The UK is one of just three countries that has declined to sign up to new European guidelines designed to make online payments more secure.
The new European Banking Authority (EBA) guidelines will come into effect from 1 August, requiring firms to have certain standards, such as one-time security details, for customers making internet payments.
Dirk Haubrich, head, consumer protection, financial innovation and payments, EBA, says: "This work will ensure increased confidence in internet payments for consumers and firms in the EU, and is aimed at allowing this sector of the payments market to continue to grow."
While 24 national authorities have signed on and two have promised partial compliance, three countries - Estonia, Slovakia and the UK - have not.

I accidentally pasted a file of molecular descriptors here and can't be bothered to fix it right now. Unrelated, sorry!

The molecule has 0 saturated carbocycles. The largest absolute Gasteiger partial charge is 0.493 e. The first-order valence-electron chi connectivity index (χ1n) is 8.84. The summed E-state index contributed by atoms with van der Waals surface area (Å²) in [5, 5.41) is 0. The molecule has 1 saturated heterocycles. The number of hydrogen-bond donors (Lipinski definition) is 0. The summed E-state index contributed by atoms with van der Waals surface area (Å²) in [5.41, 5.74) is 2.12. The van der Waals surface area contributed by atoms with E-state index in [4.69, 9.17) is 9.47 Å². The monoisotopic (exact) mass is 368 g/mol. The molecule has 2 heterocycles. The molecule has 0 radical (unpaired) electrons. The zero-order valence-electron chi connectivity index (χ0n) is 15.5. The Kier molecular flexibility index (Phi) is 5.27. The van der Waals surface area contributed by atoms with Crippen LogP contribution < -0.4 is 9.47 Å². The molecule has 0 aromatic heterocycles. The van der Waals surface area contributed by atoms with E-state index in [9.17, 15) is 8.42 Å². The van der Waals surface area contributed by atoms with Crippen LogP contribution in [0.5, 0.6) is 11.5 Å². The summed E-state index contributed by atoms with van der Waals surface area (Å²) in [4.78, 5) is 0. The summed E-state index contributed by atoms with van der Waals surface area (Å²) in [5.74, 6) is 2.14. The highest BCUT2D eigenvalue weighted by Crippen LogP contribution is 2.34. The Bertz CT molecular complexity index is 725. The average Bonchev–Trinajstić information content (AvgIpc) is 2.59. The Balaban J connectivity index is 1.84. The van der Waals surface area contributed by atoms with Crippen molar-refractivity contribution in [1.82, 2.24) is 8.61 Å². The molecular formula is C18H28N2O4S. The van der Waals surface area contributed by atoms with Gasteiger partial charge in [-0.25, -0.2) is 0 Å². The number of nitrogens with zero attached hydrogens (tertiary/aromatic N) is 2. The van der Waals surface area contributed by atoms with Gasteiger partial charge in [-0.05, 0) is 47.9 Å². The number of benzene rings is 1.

The UK's Financial Conduct Authority says that it "does not have the power without legislative change to make binding rules requiring all payment service providers (credit institutions, payment institutions and e-money institutions) to comply with the EBA Guidelines".
The FCA insists that it is "supportive" of the EBA's objectives and is considering issuing its own guidance to payment service providers.
The EBA guidelines are being introduced as a stopgap and will be superseded by the upcoming revised Payments Services Directive (PSD2) in 2018/19. The FCA notes that it requires compliance with the SecuRe Pay Recommendations that are in place for PSD2 transposition.